As a former school teacher, I sometimes meet former students, who are now all adults. If time permits, the conversation naturally turns to remembering the time spent together in a teacher-student relationship many years ago. Over the years, I have noticed an obvious pattern: what the student remembers and remembers has nothing to do with the lessons taught, the program objectives or the academic results, but rather with what I and how I treated them as their teachers. In short, their memories are rooted in general skills that I demonstrated (or did not disassemble), not so much in the teaching skills that I strove to convey.
General Skills, a somewhat unfortunate term because it involves many weaknesses, is a reference to an extremely important set of personality and emotional attributes that we display daily to our surroundings. It shows our character traits, style, and habits when communicating and interacting with others. Our social reputation is largely based on what people think about our individual way and qualities that are determined by our emotional behaviors and make-up.
Of course, when our colleagues think about it, they will think about the competence or lack of competence they have in carrying out their duties, but they will take as much, if not more, the type of people we are. Are we kind, considerate, communicative and in control of our feelings or are we not? Do not underestimate the importance of the success of our career.
Management knows that a good guy who does not have much talent to contribute does not bring more productive value than a very effective guy who does not get along with people. Finding the right balance between Essential Skills and General Skills is a critical challenge for those who must make decisions about hiring, evaluating and retaining employees. So expect that when interviewing for positions or when the time comes to conduct a performance evaluation, your personality characteristics will be taken into account, as well as your technical qualifications.
The set of skills we call “soft” covers many areas, from punctuality to empathy. However, there are some key personality qualities that employers are looking for and need to build a truly successful workforce. Having employees with these non-technical skills can bring a competitive advantage, given the number of employees in many sectors who are riddled with workers and managers too involved in dramas, politics and divisions at the expense of action. cooperative.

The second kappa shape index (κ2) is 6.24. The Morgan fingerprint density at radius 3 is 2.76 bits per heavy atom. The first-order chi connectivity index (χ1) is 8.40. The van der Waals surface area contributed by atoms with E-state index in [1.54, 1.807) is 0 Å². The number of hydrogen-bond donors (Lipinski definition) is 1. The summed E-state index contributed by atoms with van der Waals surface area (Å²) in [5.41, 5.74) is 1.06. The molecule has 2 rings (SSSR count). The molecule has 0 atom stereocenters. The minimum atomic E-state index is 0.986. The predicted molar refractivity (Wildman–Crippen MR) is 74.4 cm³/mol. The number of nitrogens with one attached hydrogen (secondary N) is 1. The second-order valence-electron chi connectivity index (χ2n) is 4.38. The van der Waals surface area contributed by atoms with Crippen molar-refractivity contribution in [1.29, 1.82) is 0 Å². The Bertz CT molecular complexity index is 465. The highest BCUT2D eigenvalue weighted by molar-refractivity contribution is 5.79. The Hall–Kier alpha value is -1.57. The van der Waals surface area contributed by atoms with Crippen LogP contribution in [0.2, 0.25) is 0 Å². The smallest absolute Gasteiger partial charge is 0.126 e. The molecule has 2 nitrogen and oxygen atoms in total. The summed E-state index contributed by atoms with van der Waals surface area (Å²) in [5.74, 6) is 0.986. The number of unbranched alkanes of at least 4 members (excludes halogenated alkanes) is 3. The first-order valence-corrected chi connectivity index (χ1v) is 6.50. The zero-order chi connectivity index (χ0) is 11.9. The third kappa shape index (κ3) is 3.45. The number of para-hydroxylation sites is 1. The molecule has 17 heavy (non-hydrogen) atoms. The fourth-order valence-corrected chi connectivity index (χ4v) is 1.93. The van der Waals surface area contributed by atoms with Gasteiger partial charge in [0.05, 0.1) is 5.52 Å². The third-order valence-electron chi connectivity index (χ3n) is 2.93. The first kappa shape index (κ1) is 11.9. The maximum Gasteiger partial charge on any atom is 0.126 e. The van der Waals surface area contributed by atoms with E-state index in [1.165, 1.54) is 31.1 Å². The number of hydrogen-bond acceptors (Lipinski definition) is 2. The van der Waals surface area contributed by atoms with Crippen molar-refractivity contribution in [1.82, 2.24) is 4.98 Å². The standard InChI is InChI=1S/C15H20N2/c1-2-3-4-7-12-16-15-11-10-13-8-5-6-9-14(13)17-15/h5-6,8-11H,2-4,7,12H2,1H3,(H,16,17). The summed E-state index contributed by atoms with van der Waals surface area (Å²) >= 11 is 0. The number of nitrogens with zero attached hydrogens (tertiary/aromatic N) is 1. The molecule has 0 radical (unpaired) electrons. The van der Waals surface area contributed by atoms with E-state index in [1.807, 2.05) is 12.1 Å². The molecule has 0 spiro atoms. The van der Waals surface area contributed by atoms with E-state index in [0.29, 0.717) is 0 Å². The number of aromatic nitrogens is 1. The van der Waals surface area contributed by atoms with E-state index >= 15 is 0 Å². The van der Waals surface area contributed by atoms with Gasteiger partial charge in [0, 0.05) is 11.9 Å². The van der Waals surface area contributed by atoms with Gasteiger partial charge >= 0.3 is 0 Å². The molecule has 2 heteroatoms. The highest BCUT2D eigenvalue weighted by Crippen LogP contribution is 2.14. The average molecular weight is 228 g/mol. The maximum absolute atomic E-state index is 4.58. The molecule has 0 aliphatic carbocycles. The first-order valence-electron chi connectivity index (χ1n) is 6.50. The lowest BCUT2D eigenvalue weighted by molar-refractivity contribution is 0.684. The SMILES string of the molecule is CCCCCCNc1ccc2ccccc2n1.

Among the many general skills that we should each try to reinforce, here are three that I think could advance our career in a universal way:
Adaptability: Given the speed with which change occurs in almost all areas of a flexible nature, this implies a willingness to learn and progress to meet the demands of new ways when necessary. We will meet more and more new employees as employment becomes more mobile and more and more short-term, so knowing how to accommodate more people improves our ability to work with them.
Collaboration: Knowing how to be a team player when time is of the essence has only become more important in recent years. It is not unusual to hear employers say they are willing to train new recruits on how to operate within a company or work culture, provided they find people willing to contribute and to know how to get along.
Conflict Resolution: Conflicts and conflicts of one kind or another are inevitable, but these situations must not disrupt productivity if colleagues are sufficiently enlightened to understand the value of systematically resolving differences. Have you ever noticed how a relationship with someone could be invigorated when you both beat each other and settled your differences?
The good news is that you do not need to be born with non-technical skills to be able to demonstrate them. These are largely learned behaviors. And since learning never stops, there is still time to improve our basic interpersonal skills.